The cumbersome user experience aside, active liveness detection is also not immune from hackers as it can easily be spoofed through presentation attacks.

Passive liveness detection explained

Just as the human eye can spot the difference between a real person in front of them and a photo, so too can machines. PXL Vision’s R&D into passive liveness detection employs artificial intelligence and machine learning technologies in order to stay one step ahead of the hackers.

Passive liveness detection is named as such because it doesn’t require the user to perform any of the motion tasks of active liveness detection. The user is instructed to take a normal video selfie of themselves and that is all. With this user-side simplicity, hackers are often unaware that there is a liveness check in progress and thus have no idea that there is even a process to beat.

While both methods require the user to take a selfie to prove who they are, the backend still needs to prove if it is actually a real person. Deep fake images, morphing and AI can fool most systems.  Even simple photos and masks cannot be detected if there is no security layer. A replay attack using a video can also bypass most of these processes too. Therefore, what’s the answer?

Identity verification with facial biometrics at PXL Vision:

Successfully verifying an identity using PXL Vision’s software involves a two-step authentication process.

The first step examines the user’s documents and the second step the person:

1. The submitted ID documents must match the person

To meet the first prerequisite, the onboarding user has to “capture” their ID card with their smartphone camera. PXL-Vision extracts all of the relevant data from the user’s identity documents, applying its in-house researched and designed software. The software performs a state-of-the-art enhanced comparison of the Visual Inspection Zone (VIZ) and the Machine Readable Zone (MRZ) of the user’s uploaded identification documents and checks its authenticity by verifying hundreds of visual key features on the document simultaneously. There is also an additional option that detects and checks specific visual security features such as holograms and data from NFC biometric chips.

2. The person submitting the documents must be “live”

The second prerequisite requires the person submitting their documents to be “live”. This measure, extremely important to facial biometrics, is meant to protect us in a world where our biometric data is often accessible through a quick Google search or easily found on our social media channels.

As shown in Sink’s video above, hackers are already hard at work attempting to bypass these facial biometric platforms using presentation attacks. As evident in the video there are a number of “liveness” attributes that are being looked for but it is not yet entirely clear what they are or how to get around them.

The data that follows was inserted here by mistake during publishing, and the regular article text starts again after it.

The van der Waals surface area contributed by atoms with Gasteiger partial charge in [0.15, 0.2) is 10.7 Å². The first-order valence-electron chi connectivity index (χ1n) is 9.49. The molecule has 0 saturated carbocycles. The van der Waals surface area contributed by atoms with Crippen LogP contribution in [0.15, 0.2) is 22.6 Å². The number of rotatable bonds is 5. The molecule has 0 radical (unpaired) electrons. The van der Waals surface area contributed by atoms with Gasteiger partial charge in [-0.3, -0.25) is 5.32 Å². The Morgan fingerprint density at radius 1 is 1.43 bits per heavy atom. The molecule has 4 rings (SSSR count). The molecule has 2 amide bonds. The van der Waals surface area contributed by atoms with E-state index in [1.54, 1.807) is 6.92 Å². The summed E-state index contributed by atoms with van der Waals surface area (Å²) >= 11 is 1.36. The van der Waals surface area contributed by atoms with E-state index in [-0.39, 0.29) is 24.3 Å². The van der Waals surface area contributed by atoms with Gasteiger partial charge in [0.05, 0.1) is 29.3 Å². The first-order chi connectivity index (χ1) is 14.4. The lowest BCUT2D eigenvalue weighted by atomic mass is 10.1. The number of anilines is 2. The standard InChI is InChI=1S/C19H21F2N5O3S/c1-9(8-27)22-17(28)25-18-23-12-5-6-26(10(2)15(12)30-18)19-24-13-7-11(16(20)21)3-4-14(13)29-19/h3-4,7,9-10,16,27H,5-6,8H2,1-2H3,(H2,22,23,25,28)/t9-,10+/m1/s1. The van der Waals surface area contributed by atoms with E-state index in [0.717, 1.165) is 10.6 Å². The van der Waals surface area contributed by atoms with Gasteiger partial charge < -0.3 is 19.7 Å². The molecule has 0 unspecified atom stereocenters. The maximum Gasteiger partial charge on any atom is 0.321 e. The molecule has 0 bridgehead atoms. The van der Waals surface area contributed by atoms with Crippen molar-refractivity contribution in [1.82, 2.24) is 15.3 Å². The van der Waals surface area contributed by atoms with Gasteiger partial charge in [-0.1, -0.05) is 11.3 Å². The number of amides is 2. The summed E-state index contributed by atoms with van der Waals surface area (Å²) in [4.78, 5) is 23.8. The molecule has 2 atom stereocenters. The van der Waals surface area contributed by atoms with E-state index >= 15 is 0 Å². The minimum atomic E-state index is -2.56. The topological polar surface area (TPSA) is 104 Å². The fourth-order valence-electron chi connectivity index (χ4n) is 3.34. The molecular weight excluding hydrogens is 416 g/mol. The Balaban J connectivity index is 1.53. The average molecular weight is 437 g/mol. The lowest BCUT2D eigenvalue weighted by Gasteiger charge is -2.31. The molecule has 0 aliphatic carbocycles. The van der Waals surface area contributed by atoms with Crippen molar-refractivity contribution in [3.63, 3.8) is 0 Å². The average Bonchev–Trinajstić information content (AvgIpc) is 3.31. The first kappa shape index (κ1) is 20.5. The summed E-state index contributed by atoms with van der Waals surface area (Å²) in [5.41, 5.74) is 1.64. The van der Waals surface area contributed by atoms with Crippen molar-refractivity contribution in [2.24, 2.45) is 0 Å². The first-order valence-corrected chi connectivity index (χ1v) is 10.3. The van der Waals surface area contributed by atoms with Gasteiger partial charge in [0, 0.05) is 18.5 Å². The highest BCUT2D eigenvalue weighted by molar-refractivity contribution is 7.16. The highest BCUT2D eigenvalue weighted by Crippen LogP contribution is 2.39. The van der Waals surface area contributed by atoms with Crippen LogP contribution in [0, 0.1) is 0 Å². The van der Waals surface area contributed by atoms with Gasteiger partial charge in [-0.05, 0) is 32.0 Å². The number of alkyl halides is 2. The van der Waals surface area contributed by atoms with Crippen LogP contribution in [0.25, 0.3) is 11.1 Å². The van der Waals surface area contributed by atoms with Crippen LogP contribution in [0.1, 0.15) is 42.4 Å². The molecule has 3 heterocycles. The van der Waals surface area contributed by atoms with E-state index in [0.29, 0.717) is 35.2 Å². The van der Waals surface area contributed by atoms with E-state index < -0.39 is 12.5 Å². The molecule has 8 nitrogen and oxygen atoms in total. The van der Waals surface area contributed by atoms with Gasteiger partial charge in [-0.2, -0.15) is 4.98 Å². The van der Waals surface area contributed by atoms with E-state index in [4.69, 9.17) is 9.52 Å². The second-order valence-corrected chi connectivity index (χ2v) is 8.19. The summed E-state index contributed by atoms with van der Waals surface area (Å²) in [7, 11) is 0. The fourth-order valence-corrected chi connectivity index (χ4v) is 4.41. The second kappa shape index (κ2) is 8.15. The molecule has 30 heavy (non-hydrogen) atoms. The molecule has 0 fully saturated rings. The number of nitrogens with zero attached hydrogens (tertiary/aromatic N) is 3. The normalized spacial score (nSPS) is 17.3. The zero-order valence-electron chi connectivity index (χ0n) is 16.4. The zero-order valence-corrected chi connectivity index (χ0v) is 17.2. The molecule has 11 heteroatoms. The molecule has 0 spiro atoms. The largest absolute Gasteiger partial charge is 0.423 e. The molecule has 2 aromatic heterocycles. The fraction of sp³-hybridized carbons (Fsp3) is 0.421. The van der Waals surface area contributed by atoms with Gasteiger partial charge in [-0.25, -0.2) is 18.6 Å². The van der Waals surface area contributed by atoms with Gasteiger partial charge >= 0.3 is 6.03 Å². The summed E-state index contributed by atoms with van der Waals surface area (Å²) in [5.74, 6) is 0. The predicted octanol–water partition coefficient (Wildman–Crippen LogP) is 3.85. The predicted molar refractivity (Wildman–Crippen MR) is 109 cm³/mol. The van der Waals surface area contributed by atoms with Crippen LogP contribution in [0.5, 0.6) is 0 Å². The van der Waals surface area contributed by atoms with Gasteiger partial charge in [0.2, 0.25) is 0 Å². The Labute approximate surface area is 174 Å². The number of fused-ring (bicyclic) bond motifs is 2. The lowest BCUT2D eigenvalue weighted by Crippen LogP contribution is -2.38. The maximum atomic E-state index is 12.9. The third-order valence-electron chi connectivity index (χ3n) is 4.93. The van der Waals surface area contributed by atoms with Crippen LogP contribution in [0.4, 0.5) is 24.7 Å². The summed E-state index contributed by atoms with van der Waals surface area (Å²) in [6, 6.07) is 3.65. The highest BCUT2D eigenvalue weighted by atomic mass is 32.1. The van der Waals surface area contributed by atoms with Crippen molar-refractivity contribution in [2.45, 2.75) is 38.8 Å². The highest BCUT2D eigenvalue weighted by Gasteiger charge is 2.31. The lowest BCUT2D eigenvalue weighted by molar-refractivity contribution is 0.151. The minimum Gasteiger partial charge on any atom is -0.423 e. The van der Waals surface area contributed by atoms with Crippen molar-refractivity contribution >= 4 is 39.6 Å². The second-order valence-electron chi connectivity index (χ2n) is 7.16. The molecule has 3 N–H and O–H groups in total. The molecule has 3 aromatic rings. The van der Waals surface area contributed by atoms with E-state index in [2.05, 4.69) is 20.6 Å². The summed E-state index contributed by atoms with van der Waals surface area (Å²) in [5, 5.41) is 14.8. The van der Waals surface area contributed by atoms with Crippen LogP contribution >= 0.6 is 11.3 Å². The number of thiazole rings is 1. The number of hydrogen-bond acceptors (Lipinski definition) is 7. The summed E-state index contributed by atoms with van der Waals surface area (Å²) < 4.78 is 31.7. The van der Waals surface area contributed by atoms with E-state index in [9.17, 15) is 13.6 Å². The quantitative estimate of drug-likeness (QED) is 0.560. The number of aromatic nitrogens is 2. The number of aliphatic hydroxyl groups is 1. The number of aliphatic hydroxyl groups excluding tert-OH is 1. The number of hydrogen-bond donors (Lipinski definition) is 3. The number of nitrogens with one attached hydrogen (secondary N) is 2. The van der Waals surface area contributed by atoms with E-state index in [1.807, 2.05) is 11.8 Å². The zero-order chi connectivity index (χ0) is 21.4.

After PXL Vision has verified the authenticity of the document and the liveness of the user, another step is made to ensure that the document also belongs to the user. The face verification tool compares the user’s face from the video-selfie to the photo printed on the identity document and/or stored on the NFC chip.

PXL Vision’s facial biometrics innovations

Because all biometric identity verification processes are vulnerable to sophisticated presentation attacks, the goal is to detect these attacks without introducing too much friction into the process.

PXL Vision and its proprietary passive liveness detection software finds itself on the cutting-edge of facial biometrics. By analyzing depth, texture and appearance and employing sophisticated deep learning algorithms, PXL Vision is able to lower fraud rates without causing customer abandonment of digital onboarding processes.

PXL Vision believes in a truly passive liveness detection approach that doesn’t require active participation by the user. It operates in the background, detecting features such as edge, depth and motion detection, as well as passive observation of features such as skin texture.

There is also an emotion analysis function in the works, which determines if the user is being forced to perform a verification. By capturing such a large amount of information in a single take, PXL is able to make a particularly fast decision with a higher than 99% accuracy rate.

Flexibility is key

Given the current backlog and immense need for a large number of online identity verifications, PXL Vision’s technology aims for a flexible and fully-automated approach with as little human involvement as possible. Of course, there will always be the option for a manual check as a backup if anything goes awry.

PXL Vision is the industry leader in facial biometrics and online identity verification

In addition to serving many customers across a variety of industries, PXL Vision provides the ID verification services to SwissID, the national standard in digital identity in Switzerland.

Get in touch with us today to learn more about our innovations in facial biometrics and how our flexible and modular product solutions can assist your business today.